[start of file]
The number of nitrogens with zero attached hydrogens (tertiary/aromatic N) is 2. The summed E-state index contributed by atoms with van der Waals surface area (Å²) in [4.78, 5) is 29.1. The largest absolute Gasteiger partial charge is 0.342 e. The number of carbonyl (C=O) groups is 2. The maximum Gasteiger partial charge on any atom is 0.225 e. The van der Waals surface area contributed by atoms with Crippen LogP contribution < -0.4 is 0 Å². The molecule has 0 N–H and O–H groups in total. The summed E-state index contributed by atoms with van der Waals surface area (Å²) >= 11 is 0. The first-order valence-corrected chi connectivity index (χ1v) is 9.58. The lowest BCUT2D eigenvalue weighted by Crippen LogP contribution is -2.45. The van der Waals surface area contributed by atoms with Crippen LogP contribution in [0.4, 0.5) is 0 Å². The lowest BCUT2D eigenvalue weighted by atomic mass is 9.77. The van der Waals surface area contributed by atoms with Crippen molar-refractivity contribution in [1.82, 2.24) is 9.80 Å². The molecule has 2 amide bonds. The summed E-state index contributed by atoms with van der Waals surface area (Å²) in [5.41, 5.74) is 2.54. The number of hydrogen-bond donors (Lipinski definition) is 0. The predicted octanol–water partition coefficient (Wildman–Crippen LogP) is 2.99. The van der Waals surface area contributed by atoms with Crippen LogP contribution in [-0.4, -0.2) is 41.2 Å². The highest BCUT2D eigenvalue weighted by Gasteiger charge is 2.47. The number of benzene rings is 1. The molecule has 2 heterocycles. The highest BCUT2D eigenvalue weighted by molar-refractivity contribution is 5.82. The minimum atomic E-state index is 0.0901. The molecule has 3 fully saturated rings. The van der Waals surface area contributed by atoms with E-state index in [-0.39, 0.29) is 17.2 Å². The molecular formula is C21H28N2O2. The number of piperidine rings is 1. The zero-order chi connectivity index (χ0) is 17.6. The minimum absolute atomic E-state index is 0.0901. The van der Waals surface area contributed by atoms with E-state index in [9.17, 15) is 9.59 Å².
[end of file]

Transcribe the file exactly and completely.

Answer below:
The number of nitrogens with zero attached hydrogens (tertiary/aromatic N) is 2. The summed E-state index contributed by atoms with van der Waals surface area (Å²) in [4.78, 5) is 29.1. The largest absolute Gasteiger partial charge is 0.342 e. The number of carbonyl (C=O) groups is 2. The maximum Gasteiger partial charge on any atom is 0.225 e. The van der Waals surface area contributed by atoms with Crippen LogP contribution < -0.4 is 0 Å². The molecule has 0 N–H and O–H groups in total. The summed E-state index contributed by atoms with van der Waals surface area (Å²) >= 11 is 0. The first-order valence-corrected chi connectivity index (χ1v) is 9.58. The lowest BCUT2D eigenvalue weighted by Crippen LogP contribution is -2.45. The van der Waals surface area contributed by atoms with Crippen LogP contribution in [0.4, 0.5) is 0 Å². The lowest BCUT2D eigenvalue weighted by atomic mass is 9.77. The van der Waals surface area contributed by atoms with Crippen molar-refractivity contribution in [1.82, 2.24) is 9.80 Å². The molecule has 2 amide bonds. The summed E-state index contributed by atoms with van der Waals surface area (Å²) in [5.41, 5.74) is 2.54. The number of hydrogen-bond donors (Lipinski definition) is 0. The predicted octanol–water partition coefficient (Wildman–Crippen LogP) is 2.99. The van der Waals surface area contributed by atoms with Crippen LogP contribution in [-0.4, -0.2) is 41.2 Å². The highest BCUT2D eigenvalue weighted by Gasteiger charge is 2.47. The number of benzene rings is 1. The molecule has 2 heterocycles. The highest BCUT2D eigenvalue weighted by molar-refractivity contribution is 5.82. The minimum atomic E-state index is 0.0901. The molecule has 3 fully saturated rings. The van der Waals surface area contributed by atoms with E-state index in [-0.39, 0.29) is 17.2 Å². The molecular formula is C21H28N2O2. The number of piperidine rings is 1. The zero-order chi connectivity index (χ0) is 17.6. The minimum absolute atomic E-state index is 0.0901. The van der Waals surface area contributed by atoms with E-state index in [9.17, 15) is 9.59 Å².